©2018, Stephen O. Murray



Spying on Bertolt Brecht in East Germany

Jaques-Pierre Amette’s 2003 novel La maîtresse de Brecht became the hundredth book to win the Prix Goncourt. It was translated into British English in 2005 not as Brecht’s Mistress, but as Brecht’s Lover. The young and beautiful actress Maria Eich at no point in her assignment by the KGB (The German Democratic Republic’s Ministry of State Security [Stasi] was only officially formed in 1950, though continuing to co-ordinate with the KGB until 1990) to spy on Bertolt Brecht (1898-1956), who has come to communist East Berlin after 15 years pereginations to Scandinavia and Hollywood is in love with Brecht, nor he with her. He uses her sexually and, for a time, promotes her career in the theater company, the Berliner Ensemble that he heads with his wife (used to his philandering with younger actresses) Helene Weigel. Maria’s KGB/Stasi handler, Hans Trow, is grateful for her zeal at copying every scrap of paper Brecht writes, including those he throws away. That Hans is in love with Maria is more plausible to me than that she is in love with him, but he is determined not to have sex with one of his agents, especially one whose assignment centers on keeping the sexual attraction of the most prominent cultural star of the East German state’s otherwise fairly dim firmament.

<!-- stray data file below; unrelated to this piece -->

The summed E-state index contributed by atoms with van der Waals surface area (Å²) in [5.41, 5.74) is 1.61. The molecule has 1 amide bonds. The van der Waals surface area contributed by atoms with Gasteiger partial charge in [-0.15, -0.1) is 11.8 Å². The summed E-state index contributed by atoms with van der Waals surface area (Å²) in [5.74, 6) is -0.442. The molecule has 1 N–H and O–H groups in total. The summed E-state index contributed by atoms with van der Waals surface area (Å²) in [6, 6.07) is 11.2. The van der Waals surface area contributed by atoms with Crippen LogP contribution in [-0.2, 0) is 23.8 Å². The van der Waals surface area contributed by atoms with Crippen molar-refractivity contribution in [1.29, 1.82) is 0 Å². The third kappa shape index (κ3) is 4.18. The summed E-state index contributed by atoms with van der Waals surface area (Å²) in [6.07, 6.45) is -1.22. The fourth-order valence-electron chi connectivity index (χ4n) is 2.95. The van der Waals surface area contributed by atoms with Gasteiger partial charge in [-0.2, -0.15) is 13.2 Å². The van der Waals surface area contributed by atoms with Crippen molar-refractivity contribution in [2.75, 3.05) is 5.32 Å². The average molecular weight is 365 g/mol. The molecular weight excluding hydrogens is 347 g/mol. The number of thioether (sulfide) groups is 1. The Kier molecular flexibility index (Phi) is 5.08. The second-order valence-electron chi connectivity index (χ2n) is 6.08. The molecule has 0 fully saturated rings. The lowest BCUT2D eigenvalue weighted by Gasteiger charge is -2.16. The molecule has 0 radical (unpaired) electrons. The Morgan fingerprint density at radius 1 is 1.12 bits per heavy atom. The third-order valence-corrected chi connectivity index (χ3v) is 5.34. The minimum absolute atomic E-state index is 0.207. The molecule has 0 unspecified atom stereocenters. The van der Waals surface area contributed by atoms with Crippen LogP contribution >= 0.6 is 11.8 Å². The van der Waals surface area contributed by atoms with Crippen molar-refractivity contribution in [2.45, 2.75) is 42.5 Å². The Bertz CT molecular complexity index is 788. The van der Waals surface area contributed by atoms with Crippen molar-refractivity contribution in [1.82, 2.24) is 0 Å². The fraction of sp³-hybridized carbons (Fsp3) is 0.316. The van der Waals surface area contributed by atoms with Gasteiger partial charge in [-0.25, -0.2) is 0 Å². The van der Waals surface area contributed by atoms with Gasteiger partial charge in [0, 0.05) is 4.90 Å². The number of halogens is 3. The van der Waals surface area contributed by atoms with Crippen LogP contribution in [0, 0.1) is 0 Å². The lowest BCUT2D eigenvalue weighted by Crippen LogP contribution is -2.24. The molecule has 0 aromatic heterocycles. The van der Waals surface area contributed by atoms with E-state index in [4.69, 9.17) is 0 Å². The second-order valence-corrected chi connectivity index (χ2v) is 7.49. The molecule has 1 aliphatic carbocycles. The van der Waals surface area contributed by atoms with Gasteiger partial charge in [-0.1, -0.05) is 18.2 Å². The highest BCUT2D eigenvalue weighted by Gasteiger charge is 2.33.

The novel opens with Brecht’s return to German soil in October of 1948. The “lovers” have little in common, including one-way (old to young) sexual attraction. “For Maria EIch, Germany was a new country, a series of green hills lined by birch forests, ruined motorways, clouds; for Brecht, it was a country to be rebuilt with money. A field for experimentation, a laboratory for an ideological revolution aimed at the younger generation. Neither of them had this country in common…. They would both eat at the same table, sleeping the same bed and never think the same thing at the same time.”

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(1988 German Democratic Republic stamp with Galileo, the subject of Brecht’s last major play, written and performed in his LA exile not in the GDR/DDR)